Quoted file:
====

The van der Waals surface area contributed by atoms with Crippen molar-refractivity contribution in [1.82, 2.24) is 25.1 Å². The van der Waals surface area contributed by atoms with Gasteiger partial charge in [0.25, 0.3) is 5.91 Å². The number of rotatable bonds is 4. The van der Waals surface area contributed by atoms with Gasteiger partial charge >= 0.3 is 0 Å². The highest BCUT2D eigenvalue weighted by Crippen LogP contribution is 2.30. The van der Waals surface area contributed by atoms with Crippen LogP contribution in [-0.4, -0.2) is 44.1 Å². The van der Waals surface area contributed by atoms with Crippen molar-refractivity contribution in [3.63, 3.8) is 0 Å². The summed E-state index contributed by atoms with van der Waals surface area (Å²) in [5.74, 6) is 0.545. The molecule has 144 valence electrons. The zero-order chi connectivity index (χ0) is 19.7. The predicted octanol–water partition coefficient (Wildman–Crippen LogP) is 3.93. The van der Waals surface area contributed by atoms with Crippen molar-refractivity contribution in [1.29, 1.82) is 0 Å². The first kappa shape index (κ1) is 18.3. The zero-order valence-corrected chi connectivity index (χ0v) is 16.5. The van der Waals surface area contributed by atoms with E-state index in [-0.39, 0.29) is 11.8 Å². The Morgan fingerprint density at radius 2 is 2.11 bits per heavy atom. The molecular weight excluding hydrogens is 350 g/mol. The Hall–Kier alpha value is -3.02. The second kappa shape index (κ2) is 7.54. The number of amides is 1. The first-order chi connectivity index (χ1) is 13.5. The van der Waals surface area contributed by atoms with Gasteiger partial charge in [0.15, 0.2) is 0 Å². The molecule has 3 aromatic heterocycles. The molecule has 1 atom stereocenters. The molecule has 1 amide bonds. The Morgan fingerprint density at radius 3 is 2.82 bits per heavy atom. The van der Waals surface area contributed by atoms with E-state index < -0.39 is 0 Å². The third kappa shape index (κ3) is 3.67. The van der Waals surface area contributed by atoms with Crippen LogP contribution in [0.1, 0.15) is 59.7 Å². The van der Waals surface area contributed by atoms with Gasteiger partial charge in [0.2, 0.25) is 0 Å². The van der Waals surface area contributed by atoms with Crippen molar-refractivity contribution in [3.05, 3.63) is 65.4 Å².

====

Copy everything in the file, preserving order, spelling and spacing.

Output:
The van der Waals surface area contributed by atoms with Crippen molar-refractivity contribution in [1.82, 2.24) is 25.1 Å². The van der Waals surface area contributed by atoms with Gasteiger partial charge in [0.25, 0.3) is 5.91 Å². The number of rotatable bonds is 4. The van der Waals surface area contributed by atoms with Gasteiger partial charge >= 0.3 is 0 Å². The highest BCUT2D eigenvalue weighted by Crippen LogP contribution is 2.30. The van der Waals surface area contributed by atoms with Crippen LogP contribution in [-0.4, -0.2) is 44.1 Å². The van der Waals surface area contributed by atoms with Crippen molar-refractivity contribution in [3.63, 3.8) is 0 Å². The summed E-state index contributed by atoms with van der Waals surface area (Å²) in [5.74, 6) is 0.545. The molecule has 144 valence electrons. The zero-order chi connectivity index (χ0) is 19.7. The predicted octanol–water partition coefficient (Wildman–Crippen LogP) is 3.93. The van der Waals surface area contributed by atoms with Crippen molar-refractivity contribution in [1.29, 1.82) is 0 Å². The first kappa shape index (κ1) is 18.3. The zero-order valence-corrected chi connectivity index (χ0v) is 16.5. The van der Waals surface area contributed by atoms with E-state index in [-0.39, 0.29) is 11.8 Å². The Morgan fingerprint density at radius 2 is 2.11 bits per heavy atom. The molecular weight excluding hydrogens is 350 g/mol. The Hall–Kier alpha value is -3.02. The second kappa shape index (κ2) is 7.54. The number of amides is 1. The first-order chi connectivity index (χ1) is 13.5. The van der Waals surface area contributed by atoms with Gasteiger partial charge in [0.15, 0.2) is 0 Å². The molecule has 3 aromatic heterocycles. The molecule has 1 atom stereocenters. The molecule has 1 amide bonds. The Morgan fingerprint density at radius 3 is 2.82 bits per heavy atom. The van der Waals surface area contributed by atoms with E-state index < -0.39 is 0 Å². The third kappa shape index (κ3) is 3.67. The van der Waals surface area contributed by atoms with Crippen LogP contribution in [0.1, 0.15) is 59.7 Å². The van der Waals surface area contributed by atoms with Gasteiger partial charge in [0.2, 0.25) is 0 Å². The van der Waals surface area contributed by atoms with Crippen molar-refractivity contribution in [3.05, 3.63) is 65.4 Å².